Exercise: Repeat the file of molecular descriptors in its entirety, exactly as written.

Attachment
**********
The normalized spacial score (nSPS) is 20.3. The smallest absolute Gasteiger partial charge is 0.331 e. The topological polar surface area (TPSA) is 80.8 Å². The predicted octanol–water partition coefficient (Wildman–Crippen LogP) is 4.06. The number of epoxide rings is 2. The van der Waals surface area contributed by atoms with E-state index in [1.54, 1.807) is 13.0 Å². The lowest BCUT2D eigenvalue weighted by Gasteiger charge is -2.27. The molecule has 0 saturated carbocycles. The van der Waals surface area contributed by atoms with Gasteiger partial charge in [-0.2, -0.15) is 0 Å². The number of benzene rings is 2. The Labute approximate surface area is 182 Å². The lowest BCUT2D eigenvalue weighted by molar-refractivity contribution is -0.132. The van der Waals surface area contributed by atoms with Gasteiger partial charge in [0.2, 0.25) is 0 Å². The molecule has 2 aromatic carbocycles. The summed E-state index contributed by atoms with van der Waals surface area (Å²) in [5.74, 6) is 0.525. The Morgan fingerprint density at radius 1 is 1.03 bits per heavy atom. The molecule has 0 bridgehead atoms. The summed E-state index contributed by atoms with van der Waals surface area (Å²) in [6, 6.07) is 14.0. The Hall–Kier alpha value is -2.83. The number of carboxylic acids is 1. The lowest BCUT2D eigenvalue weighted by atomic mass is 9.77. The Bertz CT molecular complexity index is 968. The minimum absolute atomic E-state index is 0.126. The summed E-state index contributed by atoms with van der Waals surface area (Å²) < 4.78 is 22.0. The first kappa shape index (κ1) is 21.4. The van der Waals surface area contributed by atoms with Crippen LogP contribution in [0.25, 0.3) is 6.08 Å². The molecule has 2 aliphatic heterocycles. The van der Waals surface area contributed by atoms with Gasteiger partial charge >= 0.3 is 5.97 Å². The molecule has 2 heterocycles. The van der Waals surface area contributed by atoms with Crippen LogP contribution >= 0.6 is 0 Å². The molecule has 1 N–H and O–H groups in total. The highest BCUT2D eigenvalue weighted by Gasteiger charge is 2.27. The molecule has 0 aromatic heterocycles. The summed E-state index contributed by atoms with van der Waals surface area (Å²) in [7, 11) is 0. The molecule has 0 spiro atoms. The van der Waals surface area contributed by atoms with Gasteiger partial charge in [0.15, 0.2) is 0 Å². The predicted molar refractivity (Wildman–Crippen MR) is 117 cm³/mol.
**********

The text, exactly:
The normalized spacial score (nSPS) is 20.3. The smallest absolute Gasteiger partial charge is 0.331 e. The topological polar surface area (TPSA) is 80.8 Å². The predicted octanol–water partition coefficient (Wildman–Crippen LogP) is 4.06. The number of epoxide rings is 2. The van der Waals surface area contributed by atoms with E-state index in [1.54, 1.807) is 13.0 Å². The lowest BCUT2D eigenvalue weighted by Gasteiger charge is -2.27. The molecule has 0 saturated carbocycles. The van der Waals surface area contributed by atoms with Gasteiger partial charge in [-0.2, -0.15) is 0 Å². The number of benzene rings is 2. The Labute approximate surface area is 182 Å². The lowest BCUT2D eigenvalue weighted by molar-refractivity contribution is -0.132. The van der Waals surface area contributed by atoms with Gasteiger partial charge in [0.2, 0.25) is 0 Å². The molecule has 2 aromatic carbocycles. The summed E-state index contributed by atoms with van der Waals surface area (Å²) in [5.74, 6) is 0.525. The Morgan fingerprint density at radius 1 is 1.03 bits per heavy atom. The molecule has 0 bridgehead atoms. The summed E-state index contributed by atoms with van der Waals surface area (Å²) in [6, 6.07) is 14.0. The Hall–Kier alpha value is -2.83. The number of carboxylic acids is 1. The lowest BCUT2D eigenvalue weighted by atomic mass is 9.77. The Bertz CT molecular complexity index is 968. The minimum absolute atomic E-state index is 0.126. The summed E-state index contributed by atoms with van der Waals surface area (Å²) < 4.78 is 22.0. The first kappa shape index (κ1) is 21.4. The van der Waals surface area contributed by atoms with Crippen LogP contribution in [0.25, 0.3) is 6.08 Å². The molecule has 2 aliphatic heterocycles. The van der Waals surface area contributed by atoms with Gasteiger partial charge >= 0.3 is 5.97 Å². The molecule has 2 heterocycles. The van der Waals surface area contributed by atoms with Crippen LogP contribution >= 0.6 is 0 Å². The molecule has 1 N–H and O–H groups in total. The highest BCUT2D eigenvalue weighted by Gasteiger charge is 2.27. The molecule has 0 aromatic heterocycles. The summed E-state index contributed by atoms with van der Waals surface area (Å²) in [7, 11) is 0. The molecule has 0 spiro atoms. The van der Waals surface area contributed by atoms with Gasteiger partial charge in [0.15, 0.2) is 0 Å². The predicted molar refractivity (Wildman–Crippen MR) is 117 cm³/mol.